With that knowledge in hand, the PNNL team developed a strategy for slowing down the rate at which manganese could detach from the electrode:

…they added manganese ions to the electrolyte in a new test battery and put the revised battery through another round of tests. This time around, the test battery was able to reach a storage capacity of 285 milliAmpere-hours per gram of manganese oxide over 5,000 cycles, while retaining 92 percent of its initial storage capacity.

Sweet. Here’s the lowdown from the study, which you can find in the journal Nature Energy under the title “Reversible aqueous zinc/manganese oxide energy storage from conversion reactions:”

Here we demonstrate a highly reversible zinc/manganese oxide system in which optimal mild aqueous ZnSO4-based solution is used as the electrolyte, and nanofibres of a manganese oxide phase, α-MnO2, are used as the cathode. We show that a chemical conversion reaction mechanism between α-MnO2 and H+ is mainly responsible for the good performance of the system.

The team, which includes the University of Washington, also found that the zinc anode was highly stable.

Beyond Li-Ion

Lithium-ion is not going down without a fight, and researchers are still finding new ways to improve the technology.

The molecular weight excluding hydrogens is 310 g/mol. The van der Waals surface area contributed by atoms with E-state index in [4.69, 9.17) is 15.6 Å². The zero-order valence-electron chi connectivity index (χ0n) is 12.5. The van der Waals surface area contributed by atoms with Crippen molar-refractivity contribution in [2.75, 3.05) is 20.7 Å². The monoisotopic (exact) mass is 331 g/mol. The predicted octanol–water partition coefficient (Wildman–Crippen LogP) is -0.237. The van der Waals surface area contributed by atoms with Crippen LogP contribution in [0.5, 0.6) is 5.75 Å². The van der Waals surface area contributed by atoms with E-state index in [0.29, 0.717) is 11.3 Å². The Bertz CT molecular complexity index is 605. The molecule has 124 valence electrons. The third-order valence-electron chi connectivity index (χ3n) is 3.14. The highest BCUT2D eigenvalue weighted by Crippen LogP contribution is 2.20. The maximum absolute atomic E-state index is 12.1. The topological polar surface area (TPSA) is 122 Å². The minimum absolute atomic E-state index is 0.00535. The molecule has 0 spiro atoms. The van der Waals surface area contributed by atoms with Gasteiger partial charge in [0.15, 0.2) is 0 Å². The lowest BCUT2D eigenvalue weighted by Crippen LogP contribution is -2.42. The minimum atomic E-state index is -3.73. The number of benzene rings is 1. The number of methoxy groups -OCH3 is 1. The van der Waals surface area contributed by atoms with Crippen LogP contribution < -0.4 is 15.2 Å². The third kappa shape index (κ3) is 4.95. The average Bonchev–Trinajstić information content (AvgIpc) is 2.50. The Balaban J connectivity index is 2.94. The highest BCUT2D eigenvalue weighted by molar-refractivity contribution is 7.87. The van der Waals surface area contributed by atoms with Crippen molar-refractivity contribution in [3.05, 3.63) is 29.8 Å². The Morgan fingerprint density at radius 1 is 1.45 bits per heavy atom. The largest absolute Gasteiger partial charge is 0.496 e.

However, the new PNNL energy storage solution could easily win on cost as well as energy density.

For now, the research team is focusing on grid scale energy storage for the new battery. It’s also possible that some variation of zinc-manganese could be used in EVs, or in gasmobiles as a replacement for conventional lead-acid batteries (as much as we love EV tech, the fact is that millions of gasmobiles — fossil and/or biofuel — will be with us for the foreseeable future).

The next steps for PNNL include digging deeper into the chain of reactions leading to the formation of zinc hydroxyl sulfate.

Meanwhile, work is rapidly progressing on systems for integrating renewable energy into the grid with the help of new energy storage solutions. That old trope about the unreliability of wind and solar power may have worked just a few years ago, but not today.

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Image (cropped): via PNNL.